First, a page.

Run Time: 100:00 Final Format: DVD - NTSC Year: 1944
This Disc is formatted for all Regions and has CSS Copyright Protection (will not play in some laptops)
Aspect Ratio: 4 X 3 FULL FRAME, Original Aspect Ratio - 1.37 Audio: Mono 1.0 - English
Hafiz, the jovial King of Beggars, dons new garments and slips into the royal palace to woo his regal "Lady of the Moonlight." Meanwhile, Bagdad's new Caliph carries out his own masquerade, posing as a gardener's son and roaming the city...where he falls in love with a peasant girl who happens to be Hafiz's daughter. How will it all work out? It depends on the machinations of court intrigue and on fate - kismet. As Hafiz, Ronald Colman is up to his turban in mischief in this often-filmed bauble of storytelling that would later give rise to a famed stage and movie musical. Critics of the day lauded Kismet's Technicolor(r) virtuosity - not the least of which included gold-painted Marlene Dietrich in a sultry bit of terpsichore.
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NR (Not Rated)
Most Helpful Customer Reviews
This story about the king of the beggars of Baghdad marrying off his daughter off to royalty is certainly popular in film. There are several silent versions: 1914, 1916, 1920, and of course the 1955 musical. However the only competition for this masterpiece was made in 1930, featuring that great queen of camp, Loretta Young, but is now a 'lost' film, so until a copy is found this one remains the undisputed masterpiece of the genre.
Ronald Colman plays Hafiz the great thief to perfection, including the extremely difficult task of balancing a turban the size of a small cupola on his head for the audience with the Grand Vizier that would have annihilated a less hardy specimen. As a matter of fact the costumes in this film are important enough to merit the treatment of a main character: They are so exquisitely ridiculous and the material so obviously synthetic, overwrought, clashing in color and style and so overwhelmingly kitsch that it is the DEFINITIVE example for the period...
"Kismet" is an Arabian Nights fantasy about Hafiz (Ronald Colman), a scheming beggar in the court of the Caliph (James Craig), who wins the hand of the dancing girl (Marlene Dietrich), the mistress of Mansur, the Grand Vizier (Edward Arnold). There are all sorts of palace intrigues going on, but Hafiz has an edge because knows magic. This 1944 film, directed by William Dieterle, cost $3,000,000, which was considered by many to be extravagant given the wartime shortages. "Kismet" had been filmed three times previously and while it is a luscious production, the main problem is, surprisingly enough, the two stars. Colman is not well suited to this particular role and Dietrich does not really have much to do besides dance and look good. Not that there is anything wrong with that. The musical version, featuring the song "Stranger in Paradise," was filmed in 1955. It is a toss-up as to which one is better.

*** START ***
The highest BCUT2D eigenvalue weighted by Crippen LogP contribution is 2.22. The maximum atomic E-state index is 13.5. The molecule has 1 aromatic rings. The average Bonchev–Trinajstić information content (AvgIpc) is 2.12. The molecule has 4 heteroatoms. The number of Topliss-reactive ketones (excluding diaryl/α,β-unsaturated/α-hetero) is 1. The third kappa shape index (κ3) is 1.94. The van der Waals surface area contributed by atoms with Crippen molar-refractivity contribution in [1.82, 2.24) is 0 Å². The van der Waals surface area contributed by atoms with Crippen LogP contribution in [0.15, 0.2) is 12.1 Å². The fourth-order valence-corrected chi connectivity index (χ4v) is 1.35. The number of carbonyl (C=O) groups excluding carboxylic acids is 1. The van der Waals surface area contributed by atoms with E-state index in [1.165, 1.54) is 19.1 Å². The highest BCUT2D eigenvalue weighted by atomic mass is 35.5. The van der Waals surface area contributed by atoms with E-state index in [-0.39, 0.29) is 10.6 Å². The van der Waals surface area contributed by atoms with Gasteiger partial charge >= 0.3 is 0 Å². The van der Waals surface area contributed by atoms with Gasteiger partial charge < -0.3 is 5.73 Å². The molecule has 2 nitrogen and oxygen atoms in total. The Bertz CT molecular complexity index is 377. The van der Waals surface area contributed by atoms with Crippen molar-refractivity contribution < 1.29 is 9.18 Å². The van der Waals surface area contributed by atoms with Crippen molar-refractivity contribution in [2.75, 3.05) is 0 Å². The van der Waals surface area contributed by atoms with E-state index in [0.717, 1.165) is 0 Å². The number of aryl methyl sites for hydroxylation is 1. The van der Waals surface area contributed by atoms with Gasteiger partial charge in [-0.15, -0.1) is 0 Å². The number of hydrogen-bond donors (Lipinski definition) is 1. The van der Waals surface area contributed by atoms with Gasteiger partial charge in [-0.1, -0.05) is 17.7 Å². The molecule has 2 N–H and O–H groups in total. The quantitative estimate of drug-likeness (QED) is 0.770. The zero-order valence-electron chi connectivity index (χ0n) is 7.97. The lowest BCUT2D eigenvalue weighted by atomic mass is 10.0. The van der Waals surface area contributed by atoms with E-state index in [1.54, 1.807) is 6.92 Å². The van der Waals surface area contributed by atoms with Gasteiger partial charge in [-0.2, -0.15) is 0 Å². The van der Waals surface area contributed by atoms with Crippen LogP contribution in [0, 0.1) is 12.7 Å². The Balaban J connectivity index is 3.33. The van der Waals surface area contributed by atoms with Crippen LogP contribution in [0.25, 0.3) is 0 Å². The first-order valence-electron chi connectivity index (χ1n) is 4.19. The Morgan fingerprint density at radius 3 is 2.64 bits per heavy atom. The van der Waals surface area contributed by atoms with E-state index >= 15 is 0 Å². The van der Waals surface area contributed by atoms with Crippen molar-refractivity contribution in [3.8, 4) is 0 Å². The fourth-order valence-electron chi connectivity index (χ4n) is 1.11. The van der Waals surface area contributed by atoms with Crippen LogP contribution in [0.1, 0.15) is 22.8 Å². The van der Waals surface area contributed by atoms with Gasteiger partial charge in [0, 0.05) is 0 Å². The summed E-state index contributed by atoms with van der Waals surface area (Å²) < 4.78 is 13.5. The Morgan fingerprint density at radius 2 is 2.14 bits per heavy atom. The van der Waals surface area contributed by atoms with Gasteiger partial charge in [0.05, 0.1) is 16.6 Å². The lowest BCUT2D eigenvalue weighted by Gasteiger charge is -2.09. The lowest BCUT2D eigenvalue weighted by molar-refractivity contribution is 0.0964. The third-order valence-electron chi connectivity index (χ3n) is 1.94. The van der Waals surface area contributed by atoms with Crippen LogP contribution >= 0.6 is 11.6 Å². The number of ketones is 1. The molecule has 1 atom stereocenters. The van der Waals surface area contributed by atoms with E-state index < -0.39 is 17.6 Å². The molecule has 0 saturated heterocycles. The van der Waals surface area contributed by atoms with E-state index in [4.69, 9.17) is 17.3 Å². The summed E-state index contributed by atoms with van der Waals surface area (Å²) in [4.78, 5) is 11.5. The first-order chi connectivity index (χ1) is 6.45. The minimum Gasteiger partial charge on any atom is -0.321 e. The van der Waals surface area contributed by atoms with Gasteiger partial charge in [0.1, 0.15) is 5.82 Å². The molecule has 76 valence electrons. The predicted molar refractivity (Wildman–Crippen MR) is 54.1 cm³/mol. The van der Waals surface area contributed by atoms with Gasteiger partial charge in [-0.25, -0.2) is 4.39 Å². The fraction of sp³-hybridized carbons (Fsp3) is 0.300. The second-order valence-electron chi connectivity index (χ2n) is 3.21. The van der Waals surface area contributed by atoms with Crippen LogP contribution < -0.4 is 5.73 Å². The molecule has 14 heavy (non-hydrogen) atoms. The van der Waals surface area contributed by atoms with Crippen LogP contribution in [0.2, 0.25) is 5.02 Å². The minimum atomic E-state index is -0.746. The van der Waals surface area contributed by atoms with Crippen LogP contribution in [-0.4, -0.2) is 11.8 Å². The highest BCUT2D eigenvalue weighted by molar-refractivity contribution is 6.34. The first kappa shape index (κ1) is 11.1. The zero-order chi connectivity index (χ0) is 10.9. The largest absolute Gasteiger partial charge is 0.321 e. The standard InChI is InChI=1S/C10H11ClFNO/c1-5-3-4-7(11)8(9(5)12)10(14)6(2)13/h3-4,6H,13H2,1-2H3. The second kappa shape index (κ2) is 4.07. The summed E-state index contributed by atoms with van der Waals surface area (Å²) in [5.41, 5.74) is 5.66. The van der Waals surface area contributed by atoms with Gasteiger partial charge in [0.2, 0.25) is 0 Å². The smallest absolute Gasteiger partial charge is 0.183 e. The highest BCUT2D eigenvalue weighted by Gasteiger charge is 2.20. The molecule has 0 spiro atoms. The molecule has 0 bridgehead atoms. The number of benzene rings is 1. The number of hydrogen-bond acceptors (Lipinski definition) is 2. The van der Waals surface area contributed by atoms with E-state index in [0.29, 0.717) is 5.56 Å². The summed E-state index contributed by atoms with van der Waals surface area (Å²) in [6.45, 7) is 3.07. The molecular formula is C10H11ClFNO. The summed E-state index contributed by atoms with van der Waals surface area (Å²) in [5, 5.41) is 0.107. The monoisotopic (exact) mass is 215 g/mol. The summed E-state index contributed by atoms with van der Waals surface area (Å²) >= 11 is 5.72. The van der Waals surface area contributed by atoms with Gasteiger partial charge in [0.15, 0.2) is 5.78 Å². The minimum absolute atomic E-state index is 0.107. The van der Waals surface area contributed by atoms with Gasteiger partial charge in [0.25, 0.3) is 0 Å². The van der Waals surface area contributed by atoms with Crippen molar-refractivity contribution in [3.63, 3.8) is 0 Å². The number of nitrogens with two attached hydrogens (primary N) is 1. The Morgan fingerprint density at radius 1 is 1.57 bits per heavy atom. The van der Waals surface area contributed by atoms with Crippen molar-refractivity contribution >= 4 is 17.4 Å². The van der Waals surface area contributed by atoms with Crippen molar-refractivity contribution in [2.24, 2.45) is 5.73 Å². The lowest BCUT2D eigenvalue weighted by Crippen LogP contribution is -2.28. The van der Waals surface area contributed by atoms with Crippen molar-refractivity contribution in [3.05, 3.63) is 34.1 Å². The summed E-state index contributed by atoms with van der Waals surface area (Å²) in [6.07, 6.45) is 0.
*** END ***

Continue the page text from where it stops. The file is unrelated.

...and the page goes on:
One shouldn't be too hard on this piece of wartime diversion; after all, the nation was in total mobilization. Everythign was subject to the War Effort -- something we can hardly imagine now -- and people were working night and day for not much money, and it needed some fun. Though KISMET looks foolish to contemporary movie purists, this movie was a big hit at the time. It tantalized the nation into a frenzy.
Don't forget, this movie was made at a time of national rationing, and many shortages. Not only was gas rationed, but also rubber, food, light and energy in all forms. Everything that wasn't military and dedicated to the War Effort, was incredibly expensive. Hollywood suffered. There was a shortage of talent. There were virtually no young men anywhere in the country, certainly no photogenic ones, except possibly in prisons. That's why in this movie and in most of those produced in wartime, by most studios, most of the extras are old men. Even the secondary...
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